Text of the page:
The central bank liquidity is the one engine, while the private market that used to be the other three engines, has seized up and stop functioning. This is a negative ‘crowding out’ of private capital.

The market loves cheap liquidity and has reacted positively to yesterday’s coordinated move on USD swap lines, but this debt crisis is a problem of solvency – not one of liquidity/printing money, which makes the intervention a de facto exercise of extend-and-pretend, version 5.0.

To quote Pritchard “Quite

Also note that Pritchard conveniently dropped the key sentence “This is a negative ‘crowding out’ of private capital.” from his quote.

Pritchard Wants to Save the Unsaveable

Pritchard clearly has it in for Germany. Why I do not know.

What’s disappointing about his article is that he predicted well in advance that the Euro experiment would end in failure. Rather than bask in the glory of being correct early and often, he has now lost his mind attempting to save the unsaveable.

If that’s not losing one’s mind, what is?

Monetary Printing Rebuttal

I could spend a lot of time writing a rebuttal to Pritchard’s monetary printing thesis, but I do not have to. Pater Tenebrarum wrote an excellent rebuttal on November 29.

Please consider Central Banks and Monetary Cranks

Monetary Cranks Unite!

Ambrose Evans-Pritchard is joining the ranks of the monetary cranks (and there are more then a few of those) sotto voce in a recent missive entitled “Should the Fed save Europe from disaster?“. After counting down the litany of things that are currently going wrong and could conceivably get worse, he launches into the following diatribe:

Berkeley’s Brad DeLong said it is time for Bernanke to act on this as the world lurches straight into 1931 and a Great Depression II. “The Federal Reserve needs to buy up every single European bond owned by every single American financial institution for cash,” he said.

The Fed could buy €2 trillion of EMU debt or more, intervening with crushing power. The credible threat of such action by the world’s paramount monetary force might alone bring Italian and Spanish yields back down below 5pc, before one bent nickel is even spent. One presumes that the Fed would purchase both the triple AAA core and Club Med in a symmetric blast of monetary stimulus across the board, avoiding the (fiscal) error of targeting semi-solvent states. In sense, the Fed would do quantitative easing for the Europeans, whether they liked it or not.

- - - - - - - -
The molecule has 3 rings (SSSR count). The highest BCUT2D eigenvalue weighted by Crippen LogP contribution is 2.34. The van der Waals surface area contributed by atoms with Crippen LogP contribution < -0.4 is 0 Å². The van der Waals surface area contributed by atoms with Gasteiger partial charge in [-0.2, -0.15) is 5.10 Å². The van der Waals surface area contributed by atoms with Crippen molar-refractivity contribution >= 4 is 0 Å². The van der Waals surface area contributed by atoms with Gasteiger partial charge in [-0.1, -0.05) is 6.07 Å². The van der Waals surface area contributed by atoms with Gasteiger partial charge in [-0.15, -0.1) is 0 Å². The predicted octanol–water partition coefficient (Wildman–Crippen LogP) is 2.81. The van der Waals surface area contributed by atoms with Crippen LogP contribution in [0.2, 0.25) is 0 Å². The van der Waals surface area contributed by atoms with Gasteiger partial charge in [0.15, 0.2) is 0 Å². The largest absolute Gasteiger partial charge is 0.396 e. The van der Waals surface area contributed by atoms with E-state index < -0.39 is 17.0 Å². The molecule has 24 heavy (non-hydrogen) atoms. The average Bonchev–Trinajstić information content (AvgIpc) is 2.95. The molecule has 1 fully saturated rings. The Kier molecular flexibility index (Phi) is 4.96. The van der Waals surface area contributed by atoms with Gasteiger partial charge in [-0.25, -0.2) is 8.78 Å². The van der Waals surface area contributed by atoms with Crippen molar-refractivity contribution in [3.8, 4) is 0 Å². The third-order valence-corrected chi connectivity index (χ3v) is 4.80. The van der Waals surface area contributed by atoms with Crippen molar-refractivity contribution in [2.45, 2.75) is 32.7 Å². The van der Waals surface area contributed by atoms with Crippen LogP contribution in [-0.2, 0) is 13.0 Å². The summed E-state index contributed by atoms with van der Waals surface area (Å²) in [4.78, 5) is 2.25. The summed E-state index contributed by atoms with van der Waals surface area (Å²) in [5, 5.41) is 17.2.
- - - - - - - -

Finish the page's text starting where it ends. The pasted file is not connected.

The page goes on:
David Zervos from Jefferies has proposed an extreme variant of this, accusing Germany’s fiscal Puritans of reducing Europe’s periphery to “indentured servants” and driving the whole region into depression with combined fiscal and monetary contraction.

“We in the US need to snuff out these sado-fiscalists and fast, they are a danger to the world. The US can force monetisation at the ECB. We should back up the forklift and buy Euro area bonds. Lots of them,” he said.“

If adding to the money supply is truly beneficial, why not allow every citizen to set up his own money printing press? That would surely ‘increase spending’, and therefore should, following the logic of the likes of Bernanke and DeLong, lead to ‘economic growth’. If they disagree with this proposition, they must explain what difference it makes when the Fed (and the associated banking cartel) does it. As far as we can tell the main difference is in who gets to profit from the redistributive effects of money printing. Of course it could be argued that if everyone were free to print, there would be no way of controlling the amount that is created. In that case, how about crediting every citizen with a pro rata amount of the newly printed money? Why is it not done in this manner?